Maintaining ecological diversity is necessary for the survival of a biological community. In the United States, American citizens are on the verge of irrevocably damaging one of the country's most unique and diverse treasures - the Florida Everglades. This national park is now the only remaining patch of a river that used to span 120 miles from Lake Okeechobee to the Florida Bay. Dikes and levees created by the Army Corps of Engineers in the late 1940's drained this river to reduce flooding and increase useable water for the development of the region. This major diversion of water lead to a trickle down effect causing the continual decline of the environmental state of the Everglades. Since then, debates over the Everglades' future have silently raged on for years about how, why, and when the restoration will begin. This ongoing, but virtually unproductive effort has cost taxpayers a great deal without any apparent benefits. Recently, this debate has been amplified by the voices of the sugar industry in Florida, which was attacked for its major contribution to pollution of the Everglades. Now debates rage on with a new effort called the Restudy. Backed by the Army Corps of Engineers, this effort would change the flow of the Everglades, potentially restoring it into the viable community of life that it used to be. The question now is, will this latest attempt to restore the Everglades ever be realized (thus ending the cyclic Everglades debate) or will it simply add up to one more notch on the bedpost of inadequate and failed attempts to save this national treasure. The world is watching to see how the United States will handle this unprecedented cleanup.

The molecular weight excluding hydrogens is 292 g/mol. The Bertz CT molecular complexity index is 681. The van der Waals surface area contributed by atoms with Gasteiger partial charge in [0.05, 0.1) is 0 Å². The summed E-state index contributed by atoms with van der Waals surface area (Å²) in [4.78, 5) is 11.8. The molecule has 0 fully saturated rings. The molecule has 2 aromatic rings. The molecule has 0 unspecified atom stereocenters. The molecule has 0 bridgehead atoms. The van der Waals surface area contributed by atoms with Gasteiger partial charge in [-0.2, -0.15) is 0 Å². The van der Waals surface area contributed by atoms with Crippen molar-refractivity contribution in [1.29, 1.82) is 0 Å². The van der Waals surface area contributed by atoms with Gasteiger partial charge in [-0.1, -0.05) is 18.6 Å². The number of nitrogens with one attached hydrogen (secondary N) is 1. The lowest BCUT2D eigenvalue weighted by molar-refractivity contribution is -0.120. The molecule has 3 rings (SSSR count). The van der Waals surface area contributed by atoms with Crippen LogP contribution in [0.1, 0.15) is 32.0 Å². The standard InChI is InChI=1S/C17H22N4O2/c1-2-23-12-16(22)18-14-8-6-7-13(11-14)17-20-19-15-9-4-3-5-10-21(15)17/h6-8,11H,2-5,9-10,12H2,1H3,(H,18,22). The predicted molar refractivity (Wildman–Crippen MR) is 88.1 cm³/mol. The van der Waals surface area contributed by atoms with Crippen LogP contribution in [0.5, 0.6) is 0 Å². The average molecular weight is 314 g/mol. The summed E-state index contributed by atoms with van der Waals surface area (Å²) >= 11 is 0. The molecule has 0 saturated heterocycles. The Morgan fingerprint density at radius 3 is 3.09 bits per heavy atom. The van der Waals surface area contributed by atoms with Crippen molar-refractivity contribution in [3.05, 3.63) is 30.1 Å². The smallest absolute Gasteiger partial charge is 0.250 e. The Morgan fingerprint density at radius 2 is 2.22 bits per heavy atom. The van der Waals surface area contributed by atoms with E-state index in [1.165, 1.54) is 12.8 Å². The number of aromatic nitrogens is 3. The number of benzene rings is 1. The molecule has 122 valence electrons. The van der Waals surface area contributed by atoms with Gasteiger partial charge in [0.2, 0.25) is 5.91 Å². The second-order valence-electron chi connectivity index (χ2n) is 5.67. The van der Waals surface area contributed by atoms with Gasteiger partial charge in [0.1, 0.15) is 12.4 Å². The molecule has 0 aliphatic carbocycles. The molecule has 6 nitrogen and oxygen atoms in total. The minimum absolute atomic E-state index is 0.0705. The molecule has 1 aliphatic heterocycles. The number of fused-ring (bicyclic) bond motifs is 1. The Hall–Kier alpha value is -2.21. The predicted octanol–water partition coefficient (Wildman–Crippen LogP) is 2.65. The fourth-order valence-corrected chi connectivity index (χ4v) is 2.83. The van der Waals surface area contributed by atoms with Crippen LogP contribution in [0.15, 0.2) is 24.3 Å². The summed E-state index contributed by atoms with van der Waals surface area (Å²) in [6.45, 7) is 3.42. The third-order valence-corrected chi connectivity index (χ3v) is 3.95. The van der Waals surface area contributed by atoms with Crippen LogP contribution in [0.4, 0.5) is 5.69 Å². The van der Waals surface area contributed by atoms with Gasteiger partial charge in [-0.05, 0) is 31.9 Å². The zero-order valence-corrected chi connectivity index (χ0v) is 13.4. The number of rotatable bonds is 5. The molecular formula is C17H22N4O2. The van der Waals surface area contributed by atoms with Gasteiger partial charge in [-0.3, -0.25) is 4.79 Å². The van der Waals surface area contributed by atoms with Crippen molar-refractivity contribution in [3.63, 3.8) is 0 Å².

The Everglades Defined
"Here are no lofty peaks seeking the sky, no mighty glaciers or rushing streamsÖ Here is a land, tranquil in its quiet beauty, serving not as the source of water but as a receiver of it." Harry S. Truman / Address At Dedication of Everglades National Park (Carr, 1981)
Nearly as large as the state of New Jersey, the Everglades used to measure about 6,000 square miles (Bucks, 1998). The Everglades was a complex wetland consisting of a mosaic of ecosystems. The heart of the Everglades was a slow moving body of water with a span of one hundred twenty miles long and forty miles wide with an average depth of six inches to two feet of water (Lauber,1973). This broad shallow, often called the "river of grass," was covered in a blanket of saw grass (not actually a grass but a sedge) that slowly drained the water from its main source, Lake Okeechobee, all the way to the southernmost tip of the state and into the Florida Bay. Shaped much like a saucer, when full Lake Okeechobee would send its overflow spilling into the shallows of the Everglades river. This natural filling process, along with the wet season's rains, is what fed the flow of the Everglades and the underlying aquifers for centuries.
The grass in the Everglades was very important to the...